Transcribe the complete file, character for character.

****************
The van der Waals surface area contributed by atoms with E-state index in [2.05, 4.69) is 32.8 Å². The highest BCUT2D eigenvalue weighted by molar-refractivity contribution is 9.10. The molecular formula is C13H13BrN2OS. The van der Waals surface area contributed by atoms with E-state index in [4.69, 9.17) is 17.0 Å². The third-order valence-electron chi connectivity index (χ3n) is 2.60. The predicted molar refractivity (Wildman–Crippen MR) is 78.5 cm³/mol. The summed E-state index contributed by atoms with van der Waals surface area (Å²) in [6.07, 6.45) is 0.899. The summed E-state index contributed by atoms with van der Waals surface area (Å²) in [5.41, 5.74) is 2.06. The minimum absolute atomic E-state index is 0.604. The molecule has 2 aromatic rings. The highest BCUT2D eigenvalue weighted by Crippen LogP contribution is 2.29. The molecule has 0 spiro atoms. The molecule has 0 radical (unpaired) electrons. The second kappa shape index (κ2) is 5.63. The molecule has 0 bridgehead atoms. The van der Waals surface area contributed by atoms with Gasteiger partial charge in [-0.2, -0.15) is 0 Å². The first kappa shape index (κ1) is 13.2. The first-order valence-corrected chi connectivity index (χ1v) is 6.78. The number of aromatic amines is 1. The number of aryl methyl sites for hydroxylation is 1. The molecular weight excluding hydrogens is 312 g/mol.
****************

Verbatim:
The van der Waals surface area contributed by atoms with E-state index in [2.05, 4.69) is 32.8 Å². The highest BCUT2D eigenvalue weighted by molar-refractivity contribution is 9.10. The molecular formula is C13H13BrN2OS. The van der Waals surface area contributed by atoms with E-state index in [4.69, 9.17) is 17.0 Å². The third-order valence-electron chi connectivity index (χ3n) is 2.60. The predicted molar refractivity (Wildman–Crippen MR) is 78.5 cm³/mol. The summed E-state index contributed by atoms with van der Waals surface area (Å²) in [6.07, 6.45) is 0.899. The summed E-state index contributed by atoms with van der Waals surface area (Å²) in [5.41, 5.74) is 2.06. The minimum absolute atomic E-state index is 0.604. The molecule has 2 aromatic rings. The highest BCUT2D eigenvalue weighted by Crippen LogP contribution is 2.29. The molecule has 0 spiro atoms. The molecule has 0 radical (unpaired) electrons. The second kappa shape index (κ2) is 5.63. The molecule has 0 bridgehead atoms. The van der Waals surface area contributed by atoms with Gasteiger partial charge in [-0.2, -0.15) is 0 Å². The first kappa shape index (κ1) is 13.2. The first-order valence-corrected chi connectivity index (χ1v) is 6.78. The number of aromatic amines is 1. The number of aryl methyl sites for hydroxylation is 1. The molecular weight excluding hydrogens is 312 g/mol.